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抽象代数代写| Lagrange’s theorem

1. Cosets and Lagrange’s theorem

2. Left and right cosets

3. Recall the definition

4. Definition 1

Let $G$ be a group and $H$ a subgroup of $G$. A left coset of $H$ is a subset of $G$ of the form

g H={g h, h \in H}

In the same way, we can define right cosets to be $H g={h g, h \in H}$ for $g \in G$.

5. Proposition 1

Consider the relation

a \sim b \text { if there exists } h \in H \text { such that } a=b h \text {. }

Equivalently, $a \sim b$ if and only if $b^{-1} a \in H$ and if and only if $a \in b H .$ It is an equivalence relation, and the left cosets of $H$ are its equivalence classes.

Proof. To verify that equivalence classes modulo relation $\sim$ coincide with left cosets we need to verify two claims:

  1. If $a \sim b$, i.e., $a^{-1} b \in H$, and $a$ belongs to a coset $g H$, then $b$ belongs the same coset. Indeed, since $a \sim b$, we have that there exists $h \in H$ such that $a=b h$. On the other hand, since $a \in g H$, there exists $h_{1}$ such that $a=g h_{1}$. Substituting $a$, we find

b h=g h_{1} \Longleftrightarrow b=g\left(h_{1} h^{-1}\right)

Thus $b$ belongs to the same coset $g H$, as claimed.

  1. If $a, b$ belong to a left coset $g H$, then we can find two elements $h_{a}, h_{b} \in H$ such that

g h_{a}=a \quad g h_{b}=b

But then $a^{-1} b=\left(h_{a}^{-1} g^{-1}\right)\left(g h_{b}\right)=h_{a}^{-1} h_{b} \in H .$ Thus by definition $a \sim b .$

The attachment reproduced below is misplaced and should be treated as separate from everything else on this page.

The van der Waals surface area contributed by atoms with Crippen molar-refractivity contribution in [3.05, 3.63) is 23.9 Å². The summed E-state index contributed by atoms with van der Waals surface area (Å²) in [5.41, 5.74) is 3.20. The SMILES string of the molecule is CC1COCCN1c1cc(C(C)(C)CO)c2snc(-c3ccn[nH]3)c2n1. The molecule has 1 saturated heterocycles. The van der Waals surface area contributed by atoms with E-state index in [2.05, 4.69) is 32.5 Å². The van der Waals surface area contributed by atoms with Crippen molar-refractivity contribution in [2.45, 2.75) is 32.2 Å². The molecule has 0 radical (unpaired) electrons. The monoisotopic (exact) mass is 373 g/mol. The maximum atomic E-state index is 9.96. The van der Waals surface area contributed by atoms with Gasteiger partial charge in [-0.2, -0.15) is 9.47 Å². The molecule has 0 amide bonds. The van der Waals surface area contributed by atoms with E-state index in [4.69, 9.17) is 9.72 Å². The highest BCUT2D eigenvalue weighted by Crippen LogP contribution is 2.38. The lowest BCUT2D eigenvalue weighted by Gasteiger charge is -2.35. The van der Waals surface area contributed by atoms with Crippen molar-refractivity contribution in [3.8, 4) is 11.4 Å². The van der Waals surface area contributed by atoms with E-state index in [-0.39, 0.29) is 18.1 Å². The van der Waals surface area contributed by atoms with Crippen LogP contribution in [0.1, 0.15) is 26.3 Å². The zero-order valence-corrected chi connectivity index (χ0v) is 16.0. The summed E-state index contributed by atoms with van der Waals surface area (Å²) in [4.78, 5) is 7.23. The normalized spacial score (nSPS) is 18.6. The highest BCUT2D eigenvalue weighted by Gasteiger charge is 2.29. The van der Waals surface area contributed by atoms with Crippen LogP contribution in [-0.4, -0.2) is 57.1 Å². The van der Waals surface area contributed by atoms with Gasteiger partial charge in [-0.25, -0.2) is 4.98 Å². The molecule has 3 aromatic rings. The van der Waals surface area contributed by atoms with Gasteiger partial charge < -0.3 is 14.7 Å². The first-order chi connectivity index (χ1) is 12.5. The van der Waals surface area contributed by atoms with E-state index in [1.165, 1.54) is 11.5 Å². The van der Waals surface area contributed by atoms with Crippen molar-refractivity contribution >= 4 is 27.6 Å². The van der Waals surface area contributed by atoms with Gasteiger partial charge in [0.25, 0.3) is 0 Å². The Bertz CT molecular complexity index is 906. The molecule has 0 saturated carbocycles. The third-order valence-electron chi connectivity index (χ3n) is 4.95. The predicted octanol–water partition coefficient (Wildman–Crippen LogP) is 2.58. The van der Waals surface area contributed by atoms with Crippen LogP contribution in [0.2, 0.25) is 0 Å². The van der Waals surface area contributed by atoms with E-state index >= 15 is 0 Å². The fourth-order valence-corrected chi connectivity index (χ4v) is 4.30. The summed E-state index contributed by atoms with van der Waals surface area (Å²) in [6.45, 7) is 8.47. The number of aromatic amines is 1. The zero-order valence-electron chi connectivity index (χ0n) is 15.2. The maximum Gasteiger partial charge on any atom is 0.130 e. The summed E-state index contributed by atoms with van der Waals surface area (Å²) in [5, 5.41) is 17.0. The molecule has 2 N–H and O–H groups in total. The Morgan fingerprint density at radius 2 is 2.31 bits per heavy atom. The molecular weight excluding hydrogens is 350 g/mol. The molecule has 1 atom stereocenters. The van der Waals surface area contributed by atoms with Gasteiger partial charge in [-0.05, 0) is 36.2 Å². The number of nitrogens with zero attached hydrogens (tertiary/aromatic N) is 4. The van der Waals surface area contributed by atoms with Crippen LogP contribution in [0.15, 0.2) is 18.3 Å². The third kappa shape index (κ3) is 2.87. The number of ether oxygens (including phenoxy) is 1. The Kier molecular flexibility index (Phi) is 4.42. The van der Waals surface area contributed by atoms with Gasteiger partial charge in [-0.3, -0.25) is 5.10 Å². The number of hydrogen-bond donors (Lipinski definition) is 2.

By the previous remark, we have the following:

6. Proposition 2

Let $H$ be a subgroup of a group $G .$ Then $G$ is the disjoint union of the left cosets of $H .$ In other words, the left cosets of $H$ form a partition of $G$.

7. Remark 1

This property is also true for right cosets. This can be seen by introducing another equivalence relation $\sim^{\prime}$ given by $a \sim^{\prime} b$ if and only if there exists $h \in H$ such that $a=h b$ (or, equivalently, $a b^{-1} \in H$, or $a \in H b$ ). Its equivalence classes are the right cosets. Note moreover that $a \sim b$ if and only if $a^{-1} \sim^{\prime} b^{-1}$, so that $a H=b H$ if and only if $H a^{-1}=H b^{-1} .$

i:{\text { left cosets of } H} \rightarrow{\text { right cosets of } H}

given by $i: a H \mapsto H a^{-1}$, well-defined and injective thanks to the previous remark. It is also surjective since for all $b \in G, \alpha\left(b^{-1} H\right)=H b$. We may conclude the following:

8. Proposition 3

Let $G$ be a group and $H$ a subgroup of $G$. Then the number of left cosets of $H$ is equal to the number of right cosets.

9. Index of a subgroup

10. Definition 2

Let $H$ be a subgroup of a group $G$. The index of $H$ in $G$, denoted by $[G: H]$, is defined to be the number of distinct left cosets of $H$ in $G$. If this number is infinite, then we write $[G: H]=\infty$.

11. Remark 2

By proposition 3, this is the same as the number of distinct right cosets.

12. Example 1

The index of ${0,3}$ in $\mathbb{Z}_{6}$ is 3 .

Question: what is the index of $\langle k\rangle$ for $k \in \mathbb{Z}_{n}$.

13. Example 2

Consider $G=\mathbb{Z}$ and $H=n \mathbb{Z} .$ Observe that in this case, the equivalence relation $\sim$ is exactly the relation of congruence modulo $n$, the cosets being exactly